BELGRADE – The Berlin Process offers an opportunity for various actors to contribute to the advancement of European integration and the approximation of the Western Balkans region to the European Union, it was stated on Friday during the presentation of recommendations developed by the Thematic Working Group on Energy within the Civil Society Forum, which will be held in Tirana on 14 and 15 October.
As stated during the event organized by the Renewables and Environmental Regulatory Institute (RERI), which leads the working group, energy represents an important but challenging area in the European integration process of the Western Balkans.
Program Director of RERI, Mirko Popović, said that the inclusion of the region in the carbon emissions trading system would be of exceptional importance as a signal that the region belongs in the European Union.
According to him, by 2030, it will be necessary not only to make decisions but also to implement specific policies for the region to contribute to achieving the carbon neutrality goals set by the European Union.
“The period until 2030 will be intensive, and during it, the countries of the region should come closer to the decarbonization goals and climate policies set by the Europan Union as much as possible. The Green Agenda for the Western Balkans has renewed the political commitments of the countries in the region and confirmed their dedication to the energy transition process and the improvement of the region’s sustainability”, Popović said.
He emphasized that the energy transition must not only be fair but also inclusive, based on the contributions of all actors who can participate in the process and provide concrete input for the improvement of public policies.
Speaking about the recommendations developed by civil society, which will be presented during the forum in Tirana, Popović assessed that the recommendations should be translated into concrete measures.
“The least we should expect as civil society is responses to the recommendations. The previous experience of energy transition has shown that civil society can be an effective participant in overcoming problems. However, our previous recommendations have not been implemented, which is an issue that needs to be highlighted”, Popović said.
He also mentioned the issue of the rule of law, which is a key prerequisite for the accession of countries in the region to the EU and should also be a key criterion when it comes to energy policy.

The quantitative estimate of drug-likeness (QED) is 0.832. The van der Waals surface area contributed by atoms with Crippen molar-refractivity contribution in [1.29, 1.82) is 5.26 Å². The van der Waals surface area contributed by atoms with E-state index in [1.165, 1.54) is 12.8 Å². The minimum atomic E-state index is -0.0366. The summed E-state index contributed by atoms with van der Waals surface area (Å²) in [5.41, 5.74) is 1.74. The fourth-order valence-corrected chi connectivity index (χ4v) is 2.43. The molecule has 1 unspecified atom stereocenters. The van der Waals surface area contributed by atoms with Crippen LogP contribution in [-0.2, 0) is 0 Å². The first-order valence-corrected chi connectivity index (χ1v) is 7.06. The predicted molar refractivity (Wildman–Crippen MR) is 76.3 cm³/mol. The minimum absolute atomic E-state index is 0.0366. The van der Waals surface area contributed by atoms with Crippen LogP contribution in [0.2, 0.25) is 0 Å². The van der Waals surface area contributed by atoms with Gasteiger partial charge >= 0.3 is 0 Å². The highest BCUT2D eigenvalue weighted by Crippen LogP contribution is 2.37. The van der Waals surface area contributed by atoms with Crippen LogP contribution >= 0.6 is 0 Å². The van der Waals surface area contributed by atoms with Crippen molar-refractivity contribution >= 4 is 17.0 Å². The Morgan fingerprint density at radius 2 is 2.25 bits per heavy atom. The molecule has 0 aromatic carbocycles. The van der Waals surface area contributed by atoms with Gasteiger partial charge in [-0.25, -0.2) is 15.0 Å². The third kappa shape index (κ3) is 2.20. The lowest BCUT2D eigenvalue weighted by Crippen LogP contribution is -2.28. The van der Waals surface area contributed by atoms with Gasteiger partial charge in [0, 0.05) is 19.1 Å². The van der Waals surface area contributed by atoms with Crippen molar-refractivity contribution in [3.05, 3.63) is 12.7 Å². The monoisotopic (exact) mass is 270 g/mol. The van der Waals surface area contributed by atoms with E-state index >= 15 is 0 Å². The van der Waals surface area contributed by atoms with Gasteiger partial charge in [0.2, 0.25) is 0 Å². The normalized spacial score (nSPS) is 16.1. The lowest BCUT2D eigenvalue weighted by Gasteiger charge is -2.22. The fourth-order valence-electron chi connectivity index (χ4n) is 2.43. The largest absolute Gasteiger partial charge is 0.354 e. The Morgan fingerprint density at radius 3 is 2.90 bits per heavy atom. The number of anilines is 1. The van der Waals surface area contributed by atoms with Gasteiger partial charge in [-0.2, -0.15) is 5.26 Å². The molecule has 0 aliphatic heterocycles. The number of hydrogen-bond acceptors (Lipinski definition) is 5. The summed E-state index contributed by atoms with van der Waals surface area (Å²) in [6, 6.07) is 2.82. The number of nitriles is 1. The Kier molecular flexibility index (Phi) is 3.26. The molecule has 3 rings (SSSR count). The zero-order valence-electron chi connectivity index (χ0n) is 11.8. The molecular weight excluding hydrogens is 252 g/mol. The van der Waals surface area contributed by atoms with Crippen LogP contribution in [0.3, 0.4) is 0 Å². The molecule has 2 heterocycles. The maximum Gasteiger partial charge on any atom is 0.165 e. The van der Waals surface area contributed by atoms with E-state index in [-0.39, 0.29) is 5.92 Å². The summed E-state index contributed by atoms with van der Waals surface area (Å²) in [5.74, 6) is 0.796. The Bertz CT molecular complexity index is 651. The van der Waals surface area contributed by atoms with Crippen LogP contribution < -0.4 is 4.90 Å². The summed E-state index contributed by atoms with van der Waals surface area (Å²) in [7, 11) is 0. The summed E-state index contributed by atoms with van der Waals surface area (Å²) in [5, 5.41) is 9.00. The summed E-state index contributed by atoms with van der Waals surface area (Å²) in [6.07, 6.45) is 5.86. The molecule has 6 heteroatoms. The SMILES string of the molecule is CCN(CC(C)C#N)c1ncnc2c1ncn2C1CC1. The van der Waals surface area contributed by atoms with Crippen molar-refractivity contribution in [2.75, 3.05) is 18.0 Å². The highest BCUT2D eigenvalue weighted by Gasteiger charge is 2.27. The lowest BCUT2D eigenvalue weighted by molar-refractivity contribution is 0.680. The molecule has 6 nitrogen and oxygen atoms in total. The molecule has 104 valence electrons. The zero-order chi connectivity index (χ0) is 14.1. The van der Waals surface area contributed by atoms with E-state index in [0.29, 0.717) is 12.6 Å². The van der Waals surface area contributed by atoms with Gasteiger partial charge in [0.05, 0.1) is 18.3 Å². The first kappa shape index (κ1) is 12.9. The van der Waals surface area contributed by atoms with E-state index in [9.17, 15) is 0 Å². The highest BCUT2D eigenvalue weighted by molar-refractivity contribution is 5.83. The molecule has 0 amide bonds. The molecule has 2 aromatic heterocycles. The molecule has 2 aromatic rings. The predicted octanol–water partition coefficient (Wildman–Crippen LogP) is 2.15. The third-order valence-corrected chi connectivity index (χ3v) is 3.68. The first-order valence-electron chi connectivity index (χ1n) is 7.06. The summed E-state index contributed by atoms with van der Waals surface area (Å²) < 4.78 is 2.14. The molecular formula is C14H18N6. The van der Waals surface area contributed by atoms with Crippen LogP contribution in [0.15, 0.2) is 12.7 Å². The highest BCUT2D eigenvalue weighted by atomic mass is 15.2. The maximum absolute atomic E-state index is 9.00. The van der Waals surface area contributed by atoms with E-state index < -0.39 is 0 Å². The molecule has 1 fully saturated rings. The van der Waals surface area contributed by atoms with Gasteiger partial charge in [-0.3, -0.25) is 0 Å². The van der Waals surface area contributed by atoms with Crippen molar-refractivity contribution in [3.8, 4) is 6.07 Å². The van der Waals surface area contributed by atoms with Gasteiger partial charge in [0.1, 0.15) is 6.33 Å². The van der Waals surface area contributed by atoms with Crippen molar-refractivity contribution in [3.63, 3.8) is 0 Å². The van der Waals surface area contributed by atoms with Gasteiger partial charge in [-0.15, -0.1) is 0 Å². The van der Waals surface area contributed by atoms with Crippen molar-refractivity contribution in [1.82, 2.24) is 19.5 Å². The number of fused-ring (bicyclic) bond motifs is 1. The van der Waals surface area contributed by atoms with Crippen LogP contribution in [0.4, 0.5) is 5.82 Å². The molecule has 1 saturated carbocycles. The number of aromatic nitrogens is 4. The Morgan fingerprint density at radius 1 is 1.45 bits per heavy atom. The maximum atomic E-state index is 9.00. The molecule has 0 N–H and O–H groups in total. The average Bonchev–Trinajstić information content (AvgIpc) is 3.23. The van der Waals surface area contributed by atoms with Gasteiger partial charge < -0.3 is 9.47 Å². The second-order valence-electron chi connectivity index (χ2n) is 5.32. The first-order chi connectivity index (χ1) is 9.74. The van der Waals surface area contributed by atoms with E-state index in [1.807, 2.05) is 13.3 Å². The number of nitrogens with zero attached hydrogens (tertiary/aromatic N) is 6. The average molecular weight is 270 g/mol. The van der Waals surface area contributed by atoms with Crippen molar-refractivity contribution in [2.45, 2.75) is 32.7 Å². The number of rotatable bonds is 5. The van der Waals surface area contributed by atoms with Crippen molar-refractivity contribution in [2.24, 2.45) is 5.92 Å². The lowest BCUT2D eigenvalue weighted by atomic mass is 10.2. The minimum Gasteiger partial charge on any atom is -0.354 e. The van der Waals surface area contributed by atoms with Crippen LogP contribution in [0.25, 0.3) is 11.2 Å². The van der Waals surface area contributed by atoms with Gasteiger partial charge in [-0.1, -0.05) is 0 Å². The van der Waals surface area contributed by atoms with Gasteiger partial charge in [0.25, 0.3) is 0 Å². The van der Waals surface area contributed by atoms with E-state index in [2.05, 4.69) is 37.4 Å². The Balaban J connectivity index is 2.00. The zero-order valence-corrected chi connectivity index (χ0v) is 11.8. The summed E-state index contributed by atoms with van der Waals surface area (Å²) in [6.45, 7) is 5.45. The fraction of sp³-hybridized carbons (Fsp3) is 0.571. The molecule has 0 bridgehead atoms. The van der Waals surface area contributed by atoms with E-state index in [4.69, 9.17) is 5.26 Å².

“The problems of the countries in the region are diverse, but there are many similarities. Environmental pollution resulting from unsustainable management of the electricity and energy systems, leading to human rights violations, is a common issue for all. Additionally, we are faced with a problem that is fundamentally related to the rule of law namely the violation of the Energy Community Treaty by the signatory parties”, Popović stated.
The recommendations proposed by the working group also relate to issues to the implementation of directives from the member states of the Energy Community on large combustion plants and industrial emissions. “We propose that this negotiation process takes on a slightly different negotiating dimension and suggest strengthening the role of European and national parliaments as bearers of sovereignty”, Popović added.
He emphasized that civil society organizations are requesting the European Commission to prepare a report on the implementation of the Energy Community Treaty before its extension in 2026. As he explained, the last such report on the implementation of the treaty was published in 2011, and it would be useful to take stock of progress before extending it.
During the event, energy expert Aleksandar Kovačević presented some recommendations from civil society organizations for decision-makers in the region and the EU. As he explained, these recommendations pertain to two key areas of action: the rule of law and a fair and inclusive energy transition.
According to civil society recommendations, the energy transition in the region should be fair and inclusive, taking into account the issue of extreme energy poverty and addressing the challenges faced by the most vulnerable groups and regions economically dependent on coal exploitation.
Therefore, the decarbonization process needs to embody three key characteristics: democratization, demonopolization, and decentralization, especially in the production of electricity and the roles of households and businesses as producers and consumers of electricity.